Nonprofit Newsroom Verite to Launch in New Orleans

From a story on adweek.com by Mark Stenberg headlined “Nonprofit Newsroom Verite to Launch, Serving New Orleans”:

Three veteran New Orleans journalists announced on Wednesday the launch of a nonprofit news organization designed to serve marginalized groups in and around the city, becoming the latest in a series of nonprofit newsrooms across the country that aim to reverse the spread of local news deserts.

Called Verite, the publisher will report on subjects including education, housing, health care and criminal justice, with a heightened emphasis on centering Black and brown communities whose voices have been historically ignored. The organization, which will officially launch in October, has raised $2 million in funding from The Ford Foundation, $350,000 from the American Journalism Project and over $400,000 from individual donors, according to executive director David Francis and editor in chief Terry Baquet.

Prior to launching Verite, Francis, Baquet and soon-to-be managing editor Tim Morris worked at The Times Picayune, a legacy newspaper founded in 1837. There, they served as the executive vice president, managing editor and opinion editor of its digital domain, Nola.com. They left the company in 2019 after its former ownership group, Advance Local, sold the brand, the site, the archives and the subscriber list to ​​The Advocate—a rival publisher—for an undisclosed amount.

Baquet, whose brother Dean Baquet recently ended his eight-year tenure as the executive editor of The New York Times, won a Pulitzer Prize in 2006 for his work in covering the aftermath of Hurricane Katrina. Combined, the three founders have worked in the New Orleans news industry for more than 80 years.

“One thing about New Orleans is that people are committed to this city––they love this city and do not plan to leave,” Francis said. “And they are also beginning to better understand how the inequities of the city affect the opportunities it faces as a whole, so we are having more luck in raising funds to help solve some of these problems.”

The launch of Verite comes amid two larger trends sweeping the news industry: an embrace of the nonprofit model and a growing movement of Black-owned media.

Inspired by the success of pioneers like The Texas Tribune and ProPublica, news entrepreneurs in cities like Baltimore, Houston and New York have adopted the nonprofit model, a structure that alleviates many of the financial pressures that face local news. Verite also follows in the footsteps of other recently launched Black-owned media companies, including Group Black and Capital B, that have stressed the importance of Black ownership––in addition to representation––as critical to a healthy media ecosystem.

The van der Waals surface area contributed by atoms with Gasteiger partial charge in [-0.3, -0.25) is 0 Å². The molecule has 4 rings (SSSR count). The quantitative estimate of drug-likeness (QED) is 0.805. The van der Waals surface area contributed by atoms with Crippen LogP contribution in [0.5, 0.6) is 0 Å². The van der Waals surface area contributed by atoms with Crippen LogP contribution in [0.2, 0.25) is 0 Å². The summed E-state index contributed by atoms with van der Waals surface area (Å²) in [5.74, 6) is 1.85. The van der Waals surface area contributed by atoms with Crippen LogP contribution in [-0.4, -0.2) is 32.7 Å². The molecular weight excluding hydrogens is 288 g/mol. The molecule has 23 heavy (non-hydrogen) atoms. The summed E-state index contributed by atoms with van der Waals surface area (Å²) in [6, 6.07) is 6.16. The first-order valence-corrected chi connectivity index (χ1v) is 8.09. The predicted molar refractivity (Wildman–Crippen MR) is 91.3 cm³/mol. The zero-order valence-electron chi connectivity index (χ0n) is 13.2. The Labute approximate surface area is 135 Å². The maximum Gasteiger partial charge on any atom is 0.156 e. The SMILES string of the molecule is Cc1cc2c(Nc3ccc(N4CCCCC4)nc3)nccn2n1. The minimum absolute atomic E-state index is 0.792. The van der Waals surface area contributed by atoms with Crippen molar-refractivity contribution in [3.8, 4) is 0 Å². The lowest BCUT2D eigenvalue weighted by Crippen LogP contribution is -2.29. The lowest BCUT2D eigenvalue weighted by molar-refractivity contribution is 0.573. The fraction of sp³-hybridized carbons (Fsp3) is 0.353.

A diversified revenue model and collaboration with local organizations 

While Verite has raised nearly $3 million in operating funds, the publisher hopes to eventually generate one-third of its revenue from memberships and underwriting.

Verite aims to launch with a staff of 14: a mix of editors, audience engagement experts, reporters and human resources staff. The publication plans to employ around 20 full-time employees, but it will also work with a rotating cadre of freelancers and contract workers, according to Francis.

The newsroom will operate under the umbrella of Deep South Today, a 501(c) operation that also houses the nonprofit newsroom Mississippi Today. Verite and Mississippi Today will function as sister sites, sharing content and resources, and the two constitute the beginning of a larger network of nonprofit newsrooms that aim to serve communities across the South. Verite also plans to collaborate with similarly mission-minded news organizations, including The Marshall Project and the Louisiana Illuminator, according to Baquet.

It plans to expand into newsletters, podcasts, events and video.

Plans to fix—and benefit from—an improved talent pipeline

The founders of Verite foresee the publisher acting as an incubator for young reporters, especially Black and brown journalists from underrepresented communities.

Through partnerships with historically Black colleges and universities (HBCUs) like Southern University and Xavier University, Verite will launch dual year-long fellowship programs: a part-time role for undergraduates and a paid, full-time role for post-grads. Fellows will participate in the reporting process, learning both the practice of journalism—as well as the culture of newsrooms, Francis said.

While Verite hopes to benefit from this pipeline of underrepresented talent, it also plans to train minority journalists.

“We think our fellowship program will evolve into a pipeline where we can train people––not necessarily to stay with us, but to move onto newsrooms across the world,” Francis said. “We think it’s important that while you’re teaching these reporters, you’re also educating them in terms of a culture.”

Mark Stenberg is Adweek’s senior media reporter.

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